To Help The Homeless, Some In LA Are Giving Them A Place To Stay Until recently, Helen and Bryan Lopez had been homeless in LA County. Then they moved in with the Rapkin family as part of a small program that places homeless youth in people's homes, not shelters.
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To Help The Homeless, Some In LA Are Giving Them A Place To Stay

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To Help The Homeless, Some In LA Are Giving Them A Place To Stay

To Help The Homeless, Some In LA Are Giving Them A Place To Stay

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When you drive around LA, it's impossible to miss the problem of homelessness. LA County has about 53,000 homeless people. That's more than any other metropolitan area in the U.S. besides New York City.

ANNA SCOTT, BYLINE: So you see there's a whole line of tents right there under that overpass...

SHAPIRO: That highway overpass, yeah.

SCOTT: ...Highway overpass. That's what you typically see around the city. I mean, every free...

SHAPIRO: That's reporter Anna Scott. She covers homelessness for member station KCRW.

Is somebody living in this van that we just passed?

SCOTT: My guess would be yes. That's also really typical to see.

SHAPIRO: Anna and I have been looking at one interesting way that LA is approaching this problem. Hi, Anna.

SCOTT: Hello.

SHAPIRO: So this program is called Host Home. It's been tried in other cities, but LA has just completed a one-year pilot program. Explain how it works.

SCOTT: Yeah, it's almost like an exchange student program where you can host somebody in your home. In this case, the people coming into the home would be young homeless people between the ages of 18 and 25. And the hosts are volunteers who take them in for three to six months.

MARLENE RAPKIN: So they have a bathroom here and in the room.

SHAPIRO: You went to one of these arrangements where a young couple was living in an older couple's house. Tell us about them.

SCOTT: Yeah, so the younger couple - they had a kind of unusual story.

BRYAN LOPEZ: My name is Bryan, and I'm 23.

HELEN LOPEZ: My name's Helen Fullgar (ph). Well, I got married, so it's Lopez now. But...

SCOTT: Helen and Bryan Lopez - they're 22 and 23 years old. They got married, and their parents did not approve of them getting married so young. And that's what led to them being homeless.

B LOPEZ: My mom agreed to it, but my dad didn't, so I just got kicked out the house. I didn't really think he was going to do that to me. So he just kicked us out. And I was like, fine, I'll just take the car. And we ended up going to Santa Monica. So we started living there for, like, a cool three months.

SCOTT: Just showering at the public showers near the beach, going to Starbucks to charge their phones and get water. And eventually they got connected with this Host Home program.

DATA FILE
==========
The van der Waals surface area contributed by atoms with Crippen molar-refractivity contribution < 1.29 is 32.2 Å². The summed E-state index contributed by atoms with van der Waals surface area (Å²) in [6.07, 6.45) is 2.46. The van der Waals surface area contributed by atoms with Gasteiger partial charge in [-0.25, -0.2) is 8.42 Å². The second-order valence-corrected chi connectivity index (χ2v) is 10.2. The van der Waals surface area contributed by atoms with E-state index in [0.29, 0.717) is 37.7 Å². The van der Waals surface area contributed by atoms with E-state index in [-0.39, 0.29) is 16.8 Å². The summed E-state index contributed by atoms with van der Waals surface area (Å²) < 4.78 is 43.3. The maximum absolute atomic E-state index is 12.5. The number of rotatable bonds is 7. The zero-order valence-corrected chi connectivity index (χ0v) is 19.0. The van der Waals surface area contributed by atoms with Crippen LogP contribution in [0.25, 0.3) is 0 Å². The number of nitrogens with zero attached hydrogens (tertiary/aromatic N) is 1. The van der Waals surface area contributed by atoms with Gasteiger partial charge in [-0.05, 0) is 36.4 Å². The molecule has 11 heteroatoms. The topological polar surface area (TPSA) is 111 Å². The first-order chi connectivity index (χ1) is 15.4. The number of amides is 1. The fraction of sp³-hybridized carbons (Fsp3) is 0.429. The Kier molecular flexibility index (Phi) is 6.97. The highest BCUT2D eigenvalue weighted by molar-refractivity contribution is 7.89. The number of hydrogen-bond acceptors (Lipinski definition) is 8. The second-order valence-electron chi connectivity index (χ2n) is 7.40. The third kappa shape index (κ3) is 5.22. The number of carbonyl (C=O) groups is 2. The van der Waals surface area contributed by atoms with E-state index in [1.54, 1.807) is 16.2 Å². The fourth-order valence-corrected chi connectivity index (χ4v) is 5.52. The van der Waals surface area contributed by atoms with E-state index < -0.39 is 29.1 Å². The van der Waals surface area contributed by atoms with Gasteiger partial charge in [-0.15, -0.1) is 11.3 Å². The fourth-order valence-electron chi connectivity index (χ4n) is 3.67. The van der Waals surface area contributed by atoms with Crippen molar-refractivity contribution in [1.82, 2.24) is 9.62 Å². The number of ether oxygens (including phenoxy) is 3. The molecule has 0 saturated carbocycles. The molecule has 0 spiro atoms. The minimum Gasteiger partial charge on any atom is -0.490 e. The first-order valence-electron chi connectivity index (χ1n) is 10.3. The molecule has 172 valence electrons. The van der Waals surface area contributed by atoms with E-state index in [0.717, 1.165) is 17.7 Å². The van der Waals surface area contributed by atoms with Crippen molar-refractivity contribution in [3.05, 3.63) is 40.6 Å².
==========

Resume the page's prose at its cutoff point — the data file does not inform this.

H LOPEZ: It was a little shaky 'cause we were the first couple to ever be, like, on the list. But we're blessed to have had the Rapkins open their home to us.

SCOTT: So now they're living with an older empty-nester couple. Their names are Michael and Marlene Rapkin. They're both retired attorneys. And they have this big house.

MARLENE RAPKIN: So here's a family room that we also don't use (laughter).

SCOTT: Oh, wow.

MARLENE RAPKIN: And we told them they're welcome to use it, watch TV.

MICHAEL RAPKIN: The bathroom is there, but, like, the second floor is also open.

SCOTT: And they've both done a lot of volunteering over the years around homelessness, and they got involved in this because they wanted to do something more.

MARLENE RAPKIN: This was an opportunity to walk the walk.

SHAPIRO: We're hearing this tape from your visit to the house back in October. How has it been working out for them since then?

SCOTT: They say it's been working out really well.

B LOPEZ: Well, it feels great to live in a room, to have a bed. Living in a car for three months, sleeping on a chair, I actually forgot how it is to - how a bed felt. So to let us borrow their showers - it was amazing just to shower. Every time I'd come from work, I would just shower. You know, we're grateful for them opening their room, you know? So...

SCOTT: Is it ever awkward? Not to be (laughter) - make it uncomfortable, but I would imagine at first, you know...

H LOPEZ: Well, at first...

SCOTT: ...Living with strangers, it's...

H LOPEZ: ...I was just more nervous than awkward. Too many good things were happening throughout that time that we moved in. Like, he started working. And then it was time to move in. And I was just like, is it really happening? Like, especially in this neighborhood - I wouldn't have ever expected ever in my life to live somewhere around here. And they're part of our journey that helped us succeed in life.